Helanshan montane conifer forests

August 8, 2012, 10:41 pm
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Satellite view of the Helanshan Mountains, China Photograph by USGS

A montane "island in the sky," the Helan Mountains separate the semi-arid Ordos Plateau and the Yellow River Valley from the desert regions of the Alxa Plateau to the west. Like mountain ranges in the Great Basin of western North America, the Helan Range isolates conifer forests and may support endemic communities of plants and animals. Although the region has not been well-studied, blue sheep, and blue-eared pheasant and the endemic Helanshan pika are known to be residents here. Commercial logging is responsible for destruction of habitat, and continues to be a major threat to this biologically diverse ecoregion.

Location and General Description

The Helan Mountain Range, about 180 kilometers (km) long with a maximum elevation of 3,556 meters (m), extends north as a fingerlike extension of the Tibet-Qinghai Plateau. These mountains lie to the west of the Huang He (Yellow River) where the river flows north across the Yinchuan Plain and separates the semi-arid Ordos and Alashan Plateaus. Evidence suggests that the Helan Mountains were glaciated during the late Pleistocene at elevations above 3,000 m.

The lower slopes of the range support semi-arid valleys where shrubby Siberian elm (Ulmus pumila) grows near the sandy beds of intermittent streams. Exposed hillsides support a xerophytic (drought-adapted) scrub of rose (Rosa xanthia), Caragana spp., elm (Ulmus glaucescens), Ostryopsis davidiana, Xanthoceras sorbifolia, and juniper (Juniperus rigida). Upland areas support conifer forests of dragon spruce (Picea asperata) growing through a lower story of birch (Betula spp.) and poplar (Populus spp.). Valleys at lower elevation support stands of Chinese red pine (Pinus tabulaeformis), a conifer adapted to warmer, drier summer conditions.

Biodiversity Features

During an expedition in spring 1996, more than 800 blue sheep (Pseudois nayaur) were observed in herds of up to 30 individuals. Other rare mammals that have been reported from these mountains include argali (Ovis ammon) and moose (Alces alces). If confirmed, this population of moose may be the most southerly moose populations in all of Eurasia. The Helanshan pika (Ochotona argentata) is a critically endangered, endemic species that has been placed on the IUCN Red List for lagomorphs.

The Helan Shan Nature Reserve (1,570 square kilometers (km2)) protects the Qinghai spruce (Picea crassifolia) and blue-eared pheasant (Crossoptilon auritum), a species restricted to the mountains and deserts at the eastern margins of the Tibet-Qinghai Plateau, and black stork (Ciconia nigra). The reserve also includes large areas of Picea asperata forest (though much has been logged) and rare plants such as the legume, Ammopiptanthus mongolicus, and the lilac, Syringa pinnatifolia.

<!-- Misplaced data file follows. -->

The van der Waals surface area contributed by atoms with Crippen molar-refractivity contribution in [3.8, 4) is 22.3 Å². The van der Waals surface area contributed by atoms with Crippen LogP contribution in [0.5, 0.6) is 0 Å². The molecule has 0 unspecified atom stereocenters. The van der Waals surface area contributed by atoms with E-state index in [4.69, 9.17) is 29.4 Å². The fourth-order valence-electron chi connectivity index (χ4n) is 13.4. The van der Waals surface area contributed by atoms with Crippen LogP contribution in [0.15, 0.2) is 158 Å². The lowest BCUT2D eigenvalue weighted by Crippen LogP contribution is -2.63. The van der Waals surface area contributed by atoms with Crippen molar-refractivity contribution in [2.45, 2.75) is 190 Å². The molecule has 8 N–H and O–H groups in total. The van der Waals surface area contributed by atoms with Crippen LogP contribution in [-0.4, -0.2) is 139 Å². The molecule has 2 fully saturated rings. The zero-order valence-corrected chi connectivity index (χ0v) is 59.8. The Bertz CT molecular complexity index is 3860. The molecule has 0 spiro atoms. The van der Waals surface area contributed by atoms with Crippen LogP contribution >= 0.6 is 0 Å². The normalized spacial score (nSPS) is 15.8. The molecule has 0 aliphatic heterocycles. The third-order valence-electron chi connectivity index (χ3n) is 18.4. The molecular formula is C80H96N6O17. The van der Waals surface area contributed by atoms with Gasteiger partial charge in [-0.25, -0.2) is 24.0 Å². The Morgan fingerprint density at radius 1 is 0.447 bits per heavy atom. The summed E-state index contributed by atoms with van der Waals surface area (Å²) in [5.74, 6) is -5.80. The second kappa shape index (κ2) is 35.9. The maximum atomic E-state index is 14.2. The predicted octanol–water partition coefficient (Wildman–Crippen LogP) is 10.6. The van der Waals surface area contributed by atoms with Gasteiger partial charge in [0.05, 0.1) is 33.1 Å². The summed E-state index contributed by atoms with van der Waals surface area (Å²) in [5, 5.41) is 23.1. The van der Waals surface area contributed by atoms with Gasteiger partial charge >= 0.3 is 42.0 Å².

Current Status

Forests have been logged extensively, especially the spruce forests.

Types and Severity of Threats

Hunting pressure was reported to be the major threat to the survival of the blue sheep in the Helan Mountains.

Justification of Ecoregion Delineation

Located between the Yinchuan Plain and the Alashan Plateau, the forests of the Helanshan separate temperate steppe from desert regions. The boundary was derived from the spruce class according to the CVMCC Vegetation Map of China.

Additional Information on this Ecoregion

Futher Reading

  • Chinese Vegetation Map Compilation Committee. 1979. Vegetation map of China. Map (1:10,000,000). Science Press, Beijing, China. ISBN: 7030089561
  • Mackinnon, J., M. Sha, C. Cheung, G. Carey, Z. Xiang, and D. Melville. 1996. A biodiversity review of China. World Wide Fund for Nature, Hong Kong.
  • Rost, K.T. 2000. Geomorphilogical and Paleoclimatic investigations in the high-mountain ranges of Central China and adjacent areas. Institute of Geography, University of Goettingen, 37077 Goetingen, Germany.
  • Wang Xiaoming, Li Ming, Tang Shaoxiang, Liu Zhixiao. 1998. A preliminary study of some characters of blue sheep population ecology in spring. Acta Theriologica Sinica 18(1): 27-33 (in Chinese).
  • Zhao, J. editor. Zheng Guangmei, Wang Huadong, Xu Jialin. 1990. The Natural History of China. McGraw Hill Publishing Company, New York. ISBN: 0070107521

Disclaimer: This article is taken wholly from, or contains information that was originally published by, the World Wildlife Fund. Topic editors and authors for the Encyclopedia of Earth may have edited its content or added new information. The use of information from the World Wildlife Fund should not be construed as support for or endorsement by that organization for any new information added by EoE personnel, or for any editing of the original content.

 

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Citation

(2012). Helanshan montane conifer forests. Retrieved from http://www.eoearth.org/view/article/51cbee017896bb431f695705

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